Hydro Leader: What does the industry get out of a process like this?
Dan Reicher: For one thing, $2.4 billion is nothing to sneeze at. We acknowledge that a larger amount of funding will be needed, but it’s a lot more money than the industry or the river conservation community has seen from the federal government in years. The industry also sees an opportunity for major license reform—for example, speeding up the licensing and relicensing process, and expedited licensing for some new pumped hydro facilities. Scores of such projects have been proposed across the United States, and a handful have already received preliminary FERC licenses. That’s a meaningful potential gain for the hydropower industry. At the same time, improving the license surrender process can improve the pace and scale of dam removals.
Two other areas that the Uncommon Dialogue is looking at are technologies that could advance hydropower and pumped storage and basin-scale approaches to managing rivers and the dams on those rivers. A good example of the latter is the approach taken on the Penobscot River in Maine, which was a model for the Uncommon Dialogue. In 2006, hydropower companies, the environmental community, and the Penobscot Tribe reached a major agreement about how to deal with the many dams on the Penobscot. Their approach involved repowering several existing dams, building fish ladders on other dams, and taking some dams down. Several tens of millions of dollars were spent to implement the agreement, and when all the work was finished in 2016, the dams on the Penobscot were actually making a bit more power than when the work started. Fish were returning to the rivers in increasing numbers, and tribal rights in the river have been respected in a more meaningful way.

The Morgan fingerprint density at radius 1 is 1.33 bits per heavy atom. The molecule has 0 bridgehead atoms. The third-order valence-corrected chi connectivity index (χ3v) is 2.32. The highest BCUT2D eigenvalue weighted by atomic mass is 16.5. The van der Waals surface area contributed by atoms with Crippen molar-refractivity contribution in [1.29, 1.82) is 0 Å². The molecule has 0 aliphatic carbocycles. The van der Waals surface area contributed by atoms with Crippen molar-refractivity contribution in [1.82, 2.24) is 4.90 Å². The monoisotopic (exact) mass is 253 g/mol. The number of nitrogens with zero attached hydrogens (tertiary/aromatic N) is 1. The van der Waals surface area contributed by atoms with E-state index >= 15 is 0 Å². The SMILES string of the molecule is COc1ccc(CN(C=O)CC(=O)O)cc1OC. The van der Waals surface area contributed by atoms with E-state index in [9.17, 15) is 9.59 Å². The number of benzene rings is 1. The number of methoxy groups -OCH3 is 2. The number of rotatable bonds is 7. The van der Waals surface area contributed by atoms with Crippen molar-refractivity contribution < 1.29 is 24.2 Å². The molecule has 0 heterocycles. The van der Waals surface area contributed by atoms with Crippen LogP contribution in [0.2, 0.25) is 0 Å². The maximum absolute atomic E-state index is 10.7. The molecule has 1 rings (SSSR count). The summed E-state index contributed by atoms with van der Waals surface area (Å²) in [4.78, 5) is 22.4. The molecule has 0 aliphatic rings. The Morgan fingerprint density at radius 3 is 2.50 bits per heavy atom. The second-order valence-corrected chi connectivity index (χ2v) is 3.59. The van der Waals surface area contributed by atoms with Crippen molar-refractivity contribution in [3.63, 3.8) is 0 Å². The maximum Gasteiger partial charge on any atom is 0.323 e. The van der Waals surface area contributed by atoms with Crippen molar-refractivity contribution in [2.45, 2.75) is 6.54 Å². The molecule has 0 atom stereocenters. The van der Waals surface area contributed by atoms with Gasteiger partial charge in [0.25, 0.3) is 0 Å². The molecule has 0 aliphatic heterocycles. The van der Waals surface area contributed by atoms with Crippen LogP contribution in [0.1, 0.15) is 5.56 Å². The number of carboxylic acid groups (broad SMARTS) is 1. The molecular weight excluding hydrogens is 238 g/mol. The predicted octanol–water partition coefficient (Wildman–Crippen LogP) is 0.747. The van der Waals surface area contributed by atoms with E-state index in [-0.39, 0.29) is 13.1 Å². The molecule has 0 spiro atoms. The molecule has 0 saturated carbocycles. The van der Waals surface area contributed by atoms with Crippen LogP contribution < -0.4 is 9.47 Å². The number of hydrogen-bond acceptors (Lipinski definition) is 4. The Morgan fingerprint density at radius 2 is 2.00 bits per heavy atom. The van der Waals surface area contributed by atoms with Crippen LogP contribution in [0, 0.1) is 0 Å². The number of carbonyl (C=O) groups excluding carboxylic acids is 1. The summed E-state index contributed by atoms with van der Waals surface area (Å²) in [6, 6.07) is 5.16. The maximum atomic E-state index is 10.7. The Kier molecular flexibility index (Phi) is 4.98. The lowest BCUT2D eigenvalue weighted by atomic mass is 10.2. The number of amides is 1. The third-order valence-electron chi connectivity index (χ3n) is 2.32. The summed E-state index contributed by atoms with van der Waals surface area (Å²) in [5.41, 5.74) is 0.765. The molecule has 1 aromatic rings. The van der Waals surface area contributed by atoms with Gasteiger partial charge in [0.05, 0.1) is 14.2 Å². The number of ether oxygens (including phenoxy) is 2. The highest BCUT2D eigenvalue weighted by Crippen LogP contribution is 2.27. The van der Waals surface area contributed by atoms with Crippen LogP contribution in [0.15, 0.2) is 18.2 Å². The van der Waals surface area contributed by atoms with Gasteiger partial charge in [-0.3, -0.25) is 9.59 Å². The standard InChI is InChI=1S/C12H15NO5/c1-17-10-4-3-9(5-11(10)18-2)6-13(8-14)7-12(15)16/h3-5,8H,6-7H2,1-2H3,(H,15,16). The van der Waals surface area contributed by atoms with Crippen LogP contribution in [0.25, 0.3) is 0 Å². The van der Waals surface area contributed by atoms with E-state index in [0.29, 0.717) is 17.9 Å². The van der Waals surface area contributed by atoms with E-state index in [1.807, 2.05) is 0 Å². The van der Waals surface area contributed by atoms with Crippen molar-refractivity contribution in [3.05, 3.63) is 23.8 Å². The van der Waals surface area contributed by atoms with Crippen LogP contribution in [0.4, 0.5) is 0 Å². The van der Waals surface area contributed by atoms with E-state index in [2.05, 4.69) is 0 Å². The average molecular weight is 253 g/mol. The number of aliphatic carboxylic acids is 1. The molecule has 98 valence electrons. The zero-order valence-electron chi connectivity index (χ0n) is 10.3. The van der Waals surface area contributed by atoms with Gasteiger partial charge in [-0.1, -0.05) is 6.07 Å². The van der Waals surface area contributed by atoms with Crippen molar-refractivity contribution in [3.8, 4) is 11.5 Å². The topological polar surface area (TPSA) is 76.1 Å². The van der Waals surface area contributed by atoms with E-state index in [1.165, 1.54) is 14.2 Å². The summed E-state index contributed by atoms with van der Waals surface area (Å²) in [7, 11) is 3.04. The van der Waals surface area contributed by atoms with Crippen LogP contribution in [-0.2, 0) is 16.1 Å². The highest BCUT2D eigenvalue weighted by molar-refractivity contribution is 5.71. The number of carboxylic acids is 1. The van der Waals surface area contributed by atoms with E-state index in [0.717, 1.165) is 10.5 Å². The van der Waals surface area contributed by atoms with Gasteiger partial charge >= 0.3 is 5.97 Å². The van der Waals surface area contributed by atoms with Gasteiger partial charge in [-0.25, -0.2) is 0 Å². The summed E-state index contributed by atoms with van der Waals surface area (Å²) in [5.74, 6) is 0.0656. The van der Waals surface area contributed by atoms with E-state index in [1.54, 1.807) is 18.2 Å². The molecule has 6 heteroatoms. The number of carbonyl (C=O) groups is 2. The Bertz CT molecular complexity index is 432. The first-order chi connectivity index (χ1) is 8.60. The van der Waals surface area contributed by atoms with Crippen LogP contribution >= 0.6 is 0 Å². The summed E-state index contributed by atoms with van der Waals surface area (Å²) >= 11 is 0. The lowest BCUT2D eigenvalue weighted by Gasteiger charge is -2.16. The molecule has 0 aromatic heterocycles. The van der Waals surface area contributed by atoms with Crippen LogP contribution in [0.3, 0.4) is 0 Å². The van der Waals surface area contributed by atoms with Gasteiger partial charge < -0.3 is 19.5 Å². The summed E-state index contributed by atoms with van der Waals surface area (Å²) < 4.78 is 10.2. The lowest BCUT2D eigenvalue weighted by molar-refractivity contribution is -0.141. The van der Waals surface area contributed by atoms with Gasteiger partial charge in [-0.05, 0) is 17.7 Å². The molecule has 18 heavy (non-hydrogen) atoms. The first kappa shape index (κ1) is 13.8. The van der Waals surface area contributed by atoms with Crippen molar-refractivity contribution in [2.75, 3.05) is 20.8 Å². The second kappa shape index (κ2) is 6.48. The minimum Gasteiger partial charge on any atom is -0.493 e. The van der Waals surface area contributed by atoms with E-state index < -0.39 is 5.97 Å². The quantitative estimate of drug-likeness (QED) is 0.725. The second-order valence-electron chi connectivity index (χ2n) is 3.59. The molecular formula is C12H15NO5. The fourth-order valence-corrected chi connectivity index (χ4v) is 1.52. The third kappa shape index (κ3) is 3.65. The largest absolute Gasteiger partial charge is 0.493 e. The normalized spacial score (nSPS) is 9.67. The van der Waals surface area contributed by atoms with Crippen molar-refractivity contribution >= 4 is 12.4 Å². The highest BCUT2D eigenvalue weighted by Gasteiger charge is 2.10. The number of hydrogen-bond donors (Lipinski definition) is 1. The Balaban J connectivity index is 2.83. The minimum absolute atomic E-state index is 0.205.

Instead of a single river basin, we decided to look more broadly at the entire complement of dams, and instead of just the 2,500 powered dams in the United States, we agreed to look at the more than 90,000 U.S. dams of all kinds. What we found is that if you look at a larger complement of dams, you create broader opportunities to reach agreements. That’s particularly true given the small percentage of U.S. dams that make electricity. Many dams on rivers in the United States have outlived their usefulness, so there are opportunities to take dams down under the right circumstances in exchange for improvements to existing hydropower facilities.
Hydro Leader: Have you seen increased trust between industry and the environmental community, and is that attitude spreading beyond the people who are immediately involved in this process?
Dan Reicher: In a certain way, the most important thing we accomplished was to create productive relationships that didn’t exist before. That gives me great joy to see. You see top lawyers from the hydropower industry, the river conservation community, and tribes being comfortable in each other’s presence and enjoying an occasional good laugh. They now work productively, even though they still disagree in some areas. There’s a real willingness to work with each other and find common ground. Many of the participants from all sides love rivers, canoeing, fishing, and boating, and they have found common ground there. All this has increased the creativity and productivity with which the parties to the 2020 agreement approach things.